Washington D.C - Morocco’s new ambassador, Lalla Joumala Alaoui, lands in Washington at a critical time for the Moroccan diplomacy, especially in light of Rabat’s recent setbacks in Brussels and the U.S. Administration's lack of clear support to Morocco's position on the “Western Sahara.”
Washington D.C – Morocco’s new ambassador, Lalla Joumala Alaoui, lands in Washington at a critical time for the Moroccan diplomacy, especially in light of Rabat’s recent setbacks in Brussels and the U.S. Administration’s lack of clear support to Morocco’s position on the “Western Sahara.”
Since Morocco’s new chief diplomat in Washington happens to also be a Princess and a cousin of Morocco’s current King Mohammed VI, Rabat could be predisposed to emphasize “the family ties” rather than working the halls of Congress and engaging the American civil society when advocating for the Kingdom.
Nonetheless, a candid presentation of Morocco’s successes, mistakes and challenges will assist Ambassador Lalla Joumala stay informed on what is being said about her country and help her respond effectively to criticism from powerful players such as the Washington Post and New York Times editorial pages or reports form organizations like Human Rights Watch.
The significance of some of the rapidly shifting diplomatic maneuvers by Morocco’s enemies, require an even greater need for honesty and transparency in briefing the new ambassador. It is time to step away from overhyped public relations events that do little to advance the Kingdom’s interests.
Moroccan diplomats in Washington have been heavily inclined to build personal relationships with key political figures at the expense of expanding institutional bridges between the two countries’ strategic establishments. The “personal” approach creates temporary diplomatic victories that fail to withstand the rigors of political and legal scrutiny of the American system of government.
Previous ambassadors in Washington “flunked” their attempts to boost Morocco’s accomplishments around the world. They over-relied on lobbyists and public relation firms to do most of the diplomatic work, making some of the Kingdom’s successful campaigns to promote peace, religious harmony and conflict resolution look like staged events.
For Ambassador Lalla Joumala to succeed, she will need a frank and open briefing. Let’s hope that Ambassador Rachad Bouhlal, who is leaving Washington for Tokyo, provides the new diplomat with a true and accurate account of the state of affairs of the Moroccan American relations, especially Washington’s position on the Sahara conflict and the work of human rights organizations in the USA.
Morocco’s relations with the United States have been rightly focused on the long friendly history that bonds the two nations. However, in the age of religious extremism, terrorism, mass migration and economic development, Rabat needs to reshape and redefine the relations between the two countries from historic ties to mutual interests with equal benefits.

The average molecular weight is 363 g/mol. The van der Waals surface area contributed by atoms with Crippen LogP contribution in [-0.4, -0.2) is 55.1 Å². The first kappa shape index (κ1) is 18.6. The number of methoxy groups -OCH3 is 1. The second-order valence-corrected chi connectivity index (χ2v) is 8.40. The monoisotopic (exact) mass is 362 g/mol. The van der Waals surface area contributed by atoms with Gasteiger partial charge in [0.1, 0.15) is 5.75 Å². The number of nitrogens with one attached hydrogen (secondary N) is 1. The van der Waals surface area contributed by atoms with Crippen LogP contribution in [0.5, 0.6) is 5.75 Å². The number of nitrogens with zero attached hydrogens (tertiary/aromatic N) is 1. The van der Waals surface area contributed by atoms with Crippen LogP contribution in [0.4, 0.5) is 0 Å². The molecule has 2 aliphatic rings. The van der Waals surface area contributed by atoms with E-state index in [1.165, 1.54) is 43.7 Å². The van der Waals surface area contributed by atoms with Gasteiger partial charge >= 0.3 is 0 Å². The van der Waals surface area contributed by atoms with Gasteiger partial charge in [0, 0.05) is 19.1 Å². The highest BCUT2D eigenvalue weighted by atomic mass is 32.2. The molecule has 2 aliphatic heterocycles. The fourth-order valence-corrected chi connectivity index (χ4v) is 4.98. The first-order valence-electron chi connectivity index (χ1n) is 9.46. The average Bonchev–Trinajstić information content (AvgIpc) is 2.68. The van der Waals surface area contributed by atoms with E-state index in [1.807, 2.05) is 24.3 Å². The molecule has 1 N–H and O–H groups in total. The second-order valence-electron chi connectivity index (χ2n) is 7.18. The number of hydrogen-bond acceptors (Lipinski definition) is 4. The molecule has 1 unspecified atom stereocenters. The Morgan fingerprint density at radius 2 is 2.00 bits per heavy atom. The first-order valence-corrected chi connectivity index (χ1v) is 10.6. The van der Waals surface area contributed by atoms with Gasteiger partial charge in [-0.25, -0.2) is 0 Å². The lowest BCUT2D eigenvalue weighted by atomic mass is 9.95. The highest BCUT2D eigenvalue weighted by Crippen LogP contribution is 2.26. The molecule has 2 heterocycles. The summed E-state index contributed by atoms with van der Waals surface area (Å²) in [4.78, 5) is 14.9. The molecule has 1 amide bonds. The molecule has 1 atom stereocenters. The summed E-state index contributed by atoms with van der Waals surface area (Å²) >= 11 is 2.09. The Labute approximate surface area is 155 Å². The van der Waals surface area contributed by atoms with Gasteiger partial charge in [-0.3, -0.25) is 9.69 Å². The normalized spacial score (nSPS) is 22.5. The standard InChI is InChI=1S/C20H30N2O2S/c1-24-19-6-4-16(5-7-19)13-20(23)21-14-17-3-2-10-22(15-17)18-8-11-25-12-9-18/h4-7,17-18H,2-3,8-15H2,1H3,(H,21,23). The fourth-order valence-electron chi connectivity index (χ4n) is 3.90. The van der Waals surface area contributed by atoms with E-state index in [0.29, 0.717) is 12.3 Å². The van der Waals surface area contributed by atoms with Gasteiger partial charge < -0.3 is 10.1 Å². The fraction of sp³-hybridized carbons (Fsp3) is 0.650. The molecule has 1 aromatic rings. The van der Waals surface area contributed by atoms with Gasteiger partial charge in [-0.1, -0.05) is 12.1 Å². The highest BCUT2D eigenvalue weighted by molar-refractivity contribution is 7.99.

Lalla Joumala may have to emphasize again the importance of the stability in Morocco to the world’s fight against terrorism and religious extremism. To remain an effective military and intelligence partner, Morocco needs a sustained broad international support for its position on the Sahara.
In fact, an American implicit validation of Moroccan’s sovereignty over the Sahara will drastically change the political and security dynamics in North Africa, freeing both Rabat and Algiers to join forces to pacify Libya and stabilize Tunisia.
Given the new Ambassadors proximity to the Moroccan Monarch, the Princess may be able to develop a blended diplomatic-intelligence-military diplomatic policy in Washington that will have implications far beyond Washington.
By cutting the usual red tape and avoiding the in-palace maneuverings, Lalla Joumala may in fact come up with the formula that will turn Morocco’s diplomatic efforts in solving conflicts around the world into solid gains in the Sahara conflict.
America needs to maintain diverse and coherent alliances around the globe to be able to defend its national security. The challenge for the new Ambassador would be to highlight her country’s role in this alliance and Morocco’s expectations in terms of advancing the Kingdom’s own interests around the world including an international the recognition of the Moroccan Sahara. These challenges highlight the need for a novel approach that brings new ideas that will eventually exhibit all the elements of a more comprehensive Moroccan diplomatic strategy in Washington.
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